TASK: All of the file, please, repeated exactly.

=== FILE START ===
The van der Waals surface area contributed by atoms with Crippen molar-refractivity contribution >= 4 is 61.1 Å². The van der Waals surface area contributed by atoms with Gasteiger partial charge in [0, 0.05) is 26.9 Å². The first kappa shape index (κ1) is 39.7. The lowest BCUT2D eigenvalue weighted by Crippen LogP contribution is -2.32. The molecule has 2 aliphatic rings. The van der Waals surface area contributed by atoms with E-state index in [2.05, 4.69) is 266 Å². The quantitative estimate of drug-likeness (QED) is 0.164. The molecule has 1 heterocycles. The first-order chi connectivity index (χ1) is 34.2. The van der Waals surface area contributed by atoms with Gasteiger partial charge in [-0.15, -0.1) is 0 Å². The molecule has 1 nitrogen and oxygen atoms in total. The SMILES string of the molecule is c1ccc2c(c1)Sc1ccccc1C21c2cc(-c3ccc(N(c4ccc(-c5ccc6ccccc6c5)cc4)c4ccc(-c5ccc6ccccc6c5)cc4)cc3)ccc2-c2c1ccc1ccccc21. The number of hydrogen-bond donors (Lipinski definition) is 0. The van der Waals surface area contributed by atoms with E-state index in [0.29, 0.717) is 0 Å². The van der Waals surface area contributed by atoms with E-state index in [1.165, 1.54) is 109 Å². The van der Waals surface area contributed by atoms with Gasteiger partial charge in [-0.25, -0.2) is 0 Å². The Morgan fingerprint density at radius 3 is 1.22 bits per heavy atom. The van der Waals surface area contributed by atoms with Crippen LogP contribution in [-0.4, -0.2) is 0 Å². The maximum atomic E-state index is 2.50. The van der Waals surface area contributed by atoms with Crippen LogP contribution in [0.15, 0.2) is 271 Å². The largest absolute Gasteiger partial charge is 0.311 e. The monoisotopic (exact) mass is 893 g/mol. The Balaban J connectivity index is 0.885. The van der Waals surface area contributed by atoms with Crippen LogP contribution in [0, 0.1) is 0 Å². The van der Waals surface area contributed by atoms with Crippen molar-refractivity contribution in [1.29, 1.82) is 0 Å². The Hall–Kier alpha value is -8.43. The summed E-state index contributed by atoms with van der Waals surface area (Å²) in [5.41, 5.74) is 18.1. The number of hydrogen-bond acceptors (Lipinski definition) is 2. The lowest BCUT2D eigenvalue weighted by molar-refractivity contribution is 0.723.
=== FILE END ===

The van der Waals surface area contributed by atoms with Crippen molar-refractivity contribution >= 4 is 61.1 Å². The van der Waals surface area contributed by atoms with Gasteiger partial charge in [0, 0.05) is 26.9 Å². The first kappa shape index (κ1) is 39.7. The lowest BCUT2D eigenvalue weighted by Crippen LogP contribution is -2.32. The molecule has 2 aliphatic rings. The van der Waals surface area contributed by atoms with E-state index in [2.05, 4.69) is 266 Å². The quantitative estimate of drug-likeness (QED) is 0.164. The molecule has 1 heterocycles. The first-order chi connectivity index (χ1) is 34.2. The van der Waals surface area contributed by atoms with Gasteiger partial charge in [-0.15, -0.1) is 0 Å². The molecule has 1 nitrogen and oxygen atoms in total. The SMILES string of the molecule is c1ccc2c(c1)Sc1ccccc1C21c2cc(-c3ccc(N(c4ccc(-c5ccc6ccccc6c5)cc4)c4ccc(-c5ccc6ccccc6c5)cc4)cc3)ccc2-c2c1ccc1ccccc21. The number of hydrogen-bond donors (Lipinski definition) is 0. The van der Waals surface area contributed by atoms with E-state index in [0.29, 0.717) is 0 Å². The van der Waals surface area contributed by atoms with E-state index in [1.165, 1.54) is 109 Å². The van der Waals surface area contributed by atoms with Gasteiger partial charge in [-0.25, -0.2) is 0 Å². The Morgan fingerprint density at radius 3 is 1.22 bits per heavy atom. The van der Waals surface area contributed by atoms with Crippen LogP contribution in [-0.4, -0.2) is 0 Å². The maximum atomic E-state index is 2.50. The van der Waals surface area contributed by atoms with Crippen LogP contribution in [0.15, 0.2) is 271 Å². The largest absolute Gasteiger partial charge is 0.311 e. The monoisotopic (exact) mass is 893 g/mol. The Balaban J connectivity index is 0.885. The van der Waals surface area contributed by atoms with Crippen LogP contribution in [0, 0.1) is 0 Å². The van der Waals surface area contributed by atoms with Crippen molar-refractivity contribution in [1.29, 1.82) is 0 Å². The Hall–Kier alpha value is -8.43. The summed E-state index contributed by atoms with van der Waals surface area (Å²) in [5.41, 5.74) is 18.1. The number of hydrogen-bond acceptors (Lipinski definition) is 2. The lowest BCUT2D eigenvalue weighted by molar-refractivity contribution is 0.723.